“Scientists have long suspected that extra ocean heat uptake has slowed the rise of global average temperatures,"
Just as climate change is anthropogenic, ocean heat uptake can be induced by human enterprise, using heat pipes that utilize the phase changes of a working fluids to move trapped surface heat into the abyss in accordance with the 2nd law of thermodynamics that dictates also that such movements, through a heat engine, produce work. Researchers from the University of Hawaii have estimated the oceans have the potential to produce 14 terawatts of energy with ocean thermal energy conversion and due to the low thermodynamic efficiency of the process approximately 20 times more heat is moved from the surface to the deep in that process therefore virtually all of the heat the oceans have been accumulating as a result of global warming – estimated by NOAA in 2010 to be about 330 terawatts/year – can safely be sequester or converted to useful energy.
Not only does this approach slow the rise of global average temperatures, it is demonstrably the cheapest way to produce carbon-free energy.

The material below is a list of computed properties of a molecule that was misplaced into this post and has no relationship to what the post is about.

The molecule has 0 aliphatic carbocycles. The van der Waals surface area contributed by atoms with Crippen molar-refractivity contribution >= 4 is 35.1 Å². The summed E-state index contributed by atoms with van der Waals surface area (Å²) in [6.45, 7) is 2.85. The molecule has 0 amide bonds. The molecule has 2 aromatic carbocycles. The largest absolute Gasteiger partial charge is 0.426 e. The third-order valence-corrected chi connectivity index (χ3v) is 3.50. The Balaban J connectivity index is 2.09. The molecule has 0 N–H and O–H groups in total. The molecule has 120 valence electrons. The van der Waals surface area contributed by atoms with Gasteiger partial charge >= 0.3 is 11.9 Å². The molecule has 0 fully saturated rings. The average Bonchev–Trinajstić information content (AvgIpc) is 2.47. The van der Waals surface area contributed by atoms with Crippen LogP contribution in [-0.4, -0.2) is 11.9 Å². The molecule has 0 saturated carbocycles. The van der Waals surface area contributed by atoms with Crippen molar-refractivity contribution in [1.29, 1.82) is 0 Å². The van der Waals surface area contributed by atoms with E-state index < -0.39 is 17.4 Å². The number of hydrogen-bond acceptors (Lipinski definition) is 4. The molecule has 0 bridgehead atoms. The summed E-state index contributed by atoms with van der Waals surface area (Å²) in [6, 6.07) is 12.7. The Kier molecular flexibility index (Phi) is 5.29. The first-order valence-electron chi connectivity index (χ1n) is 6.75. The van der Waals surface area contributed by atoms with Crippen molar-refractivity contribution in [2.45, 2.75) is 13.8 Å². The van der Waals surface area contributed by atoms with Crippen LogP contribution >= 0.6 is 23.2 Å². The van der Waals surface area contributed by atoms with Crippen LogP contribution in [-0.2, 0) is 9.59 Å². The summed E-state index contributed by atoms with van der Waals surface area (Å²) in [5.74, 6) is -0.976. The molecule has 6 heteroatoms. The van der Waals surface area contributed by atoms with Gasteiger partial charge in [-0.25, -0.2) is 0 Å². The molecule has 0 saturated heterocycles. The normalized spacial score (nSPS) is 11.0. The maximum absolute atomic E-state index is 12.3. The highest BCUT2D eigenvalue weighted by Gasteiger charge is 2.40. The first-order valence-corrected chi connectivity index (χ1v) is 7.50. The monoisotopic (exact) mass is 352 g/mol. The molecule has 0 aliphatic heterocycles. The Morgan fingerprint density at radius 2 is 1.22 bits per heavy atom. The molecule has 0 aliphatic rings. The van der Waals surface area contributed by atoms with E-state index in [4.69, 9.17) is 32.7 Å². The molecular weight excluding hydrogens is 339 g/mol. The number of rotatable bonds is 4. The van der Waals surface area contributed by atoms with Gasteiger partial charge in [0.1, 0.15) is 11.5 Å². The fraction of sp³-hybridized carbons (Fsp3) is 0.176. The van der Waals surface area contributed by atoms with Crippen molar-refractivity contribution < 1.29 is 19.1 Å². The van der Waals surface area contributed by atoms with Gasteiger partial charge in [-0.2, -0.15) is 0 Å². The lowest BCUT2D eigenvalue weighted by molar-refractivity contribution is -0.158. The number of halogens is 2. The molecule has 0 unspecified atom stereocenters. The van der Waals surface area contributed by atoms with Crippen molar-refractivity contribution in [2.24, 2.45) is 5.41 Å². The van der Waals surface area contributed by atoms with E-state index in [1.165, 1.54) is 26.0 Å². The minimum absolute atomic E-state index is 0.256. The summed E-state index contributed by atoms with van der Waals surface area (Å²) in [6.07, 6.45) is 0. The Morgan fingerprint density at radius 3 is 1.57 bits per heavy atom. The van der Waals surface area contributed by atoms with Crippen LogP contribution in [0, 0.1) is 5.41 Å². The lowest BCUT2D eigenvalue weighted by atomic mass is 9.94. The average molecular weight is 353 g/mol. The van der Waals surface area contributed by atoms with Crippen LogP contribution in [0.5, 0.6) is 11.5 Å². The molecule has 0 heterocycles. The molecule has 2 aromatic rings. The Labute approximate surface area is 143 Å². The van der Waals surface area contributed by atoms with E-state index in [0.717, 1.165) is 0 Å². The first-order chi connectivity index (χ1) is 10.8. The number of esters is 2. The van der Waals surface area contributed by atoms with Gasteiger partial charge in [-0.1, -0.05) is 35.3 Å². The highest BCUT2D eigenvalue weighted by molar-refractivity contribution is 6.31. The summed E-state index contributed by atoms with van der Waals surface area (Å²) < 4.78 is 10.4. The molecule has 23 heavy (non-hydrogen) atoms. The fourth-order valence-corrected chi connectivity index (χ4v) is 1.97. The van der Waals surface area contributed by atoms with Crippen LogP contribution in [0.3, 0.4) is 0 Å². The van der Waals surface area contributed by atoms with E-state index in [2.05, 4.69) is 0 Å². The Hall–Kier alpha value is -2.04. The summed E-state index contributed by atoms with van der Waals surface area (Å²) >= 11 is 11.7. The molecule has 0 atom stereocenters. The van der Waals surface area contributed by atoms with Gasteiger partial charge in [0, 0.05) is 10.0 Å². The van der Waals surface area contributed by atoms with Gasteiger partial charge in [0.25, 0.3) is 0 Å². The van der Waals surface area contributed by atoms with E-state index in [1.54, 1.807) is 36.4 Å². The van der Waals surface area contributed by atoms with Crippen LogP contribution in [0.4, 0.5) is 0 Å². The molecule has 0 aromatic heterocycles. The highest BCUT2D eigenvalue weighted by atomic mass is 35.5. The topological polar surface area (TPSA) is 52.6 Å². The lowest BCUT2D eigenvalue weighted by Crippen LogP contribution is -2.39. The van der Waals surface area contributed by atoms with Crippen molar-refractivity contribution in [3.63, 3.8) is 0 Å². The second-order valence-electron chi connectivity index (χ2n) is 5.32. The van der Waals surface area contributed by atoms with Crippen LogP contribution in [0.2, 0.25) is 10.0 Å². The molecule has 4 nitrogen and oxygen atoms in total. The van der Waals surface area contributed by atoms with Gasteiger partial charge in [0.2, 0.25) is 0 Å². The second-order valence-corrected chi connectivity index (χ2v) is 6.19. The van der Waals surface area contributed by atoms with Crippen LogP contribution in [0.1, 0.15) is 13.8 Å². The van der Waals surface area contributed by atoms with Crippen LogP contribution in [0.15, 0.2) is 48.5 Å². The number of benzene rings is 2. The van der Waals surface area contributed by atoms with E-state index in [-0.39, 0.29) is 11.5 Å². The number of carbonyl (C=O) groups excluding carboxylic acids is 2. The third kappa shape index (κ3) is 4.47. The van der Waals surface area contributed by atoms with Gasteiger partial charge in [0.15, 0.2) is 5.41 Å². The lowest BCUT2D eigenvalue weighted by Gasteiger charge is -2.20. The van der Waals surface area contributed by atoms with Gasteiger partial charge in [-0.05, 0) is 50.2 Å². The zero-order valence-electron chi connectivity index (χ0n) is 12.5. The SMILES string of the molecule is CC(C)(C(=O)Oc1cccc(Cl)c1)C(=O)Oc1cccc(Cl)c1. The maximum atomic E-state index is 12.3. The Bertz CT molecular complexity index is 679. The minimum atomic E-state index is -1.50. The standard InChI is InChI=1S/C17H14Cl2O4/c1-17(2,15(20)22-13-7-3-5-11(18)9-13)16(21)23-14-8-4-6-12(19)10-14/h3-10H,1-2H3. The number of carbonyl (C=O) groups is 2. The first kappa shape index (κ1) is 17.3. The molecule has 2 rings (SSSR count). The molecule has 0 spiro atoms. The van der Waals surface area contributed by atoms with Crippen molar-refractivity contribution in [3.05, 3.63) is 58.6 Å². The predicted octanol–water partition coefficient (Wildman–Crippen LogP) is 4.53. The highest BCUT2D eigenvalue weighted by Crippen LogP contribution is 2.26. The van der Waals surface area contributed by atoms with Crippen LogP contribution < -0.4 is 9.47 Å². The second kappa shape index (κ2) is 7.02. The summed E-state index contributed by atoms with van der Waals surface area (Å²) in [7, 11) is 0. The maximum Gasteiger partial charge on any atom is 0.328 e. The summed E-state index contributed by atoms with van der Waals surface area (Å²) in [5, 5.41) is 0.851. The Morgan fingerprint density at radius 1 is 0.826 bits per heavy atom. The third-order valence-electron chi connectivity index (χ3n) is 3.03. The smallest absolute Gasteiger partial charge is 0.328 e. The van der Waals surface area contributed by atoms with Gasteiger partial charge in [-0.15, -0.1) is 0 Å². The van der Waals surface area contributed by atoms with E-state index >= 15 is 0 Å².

The following table from the MIT masters thesis of Shylesh Muralidharan shows the high capacity factor of OTEC as well as its competitive levelized capital cost with respect to other technologies. (Although not shown in this table the paper points to a study that shows a deep water condenser architecture - the design that moves heat the deepest - can bring down the installed capital cost of a 100 MW plant ship from 4000 $/kw to 2650 $/kw.)
The thesis also shows that doubling plant size leads to a cost/kW reduction of OTEC plants by approximately 22%.
Using CO2 as a working fluid for the deep water condenser design allows for plants of gigawatt capacity.
Extrapolating for a 1 GW plant of the deep water condenser design, it would cost $86*2650/4000*78/100*(1-(.22*(200/800))) or 42 $/MWh for the lowest levelized capital cost for all energy sources but for combined cycle natural gas and would be the cheapest of all renewables.
It is this capacity to scale to low cost combined with the environmental dividends inherent in the production of energy from this source that makes it transformational as well as vital to the sustainability of the planet.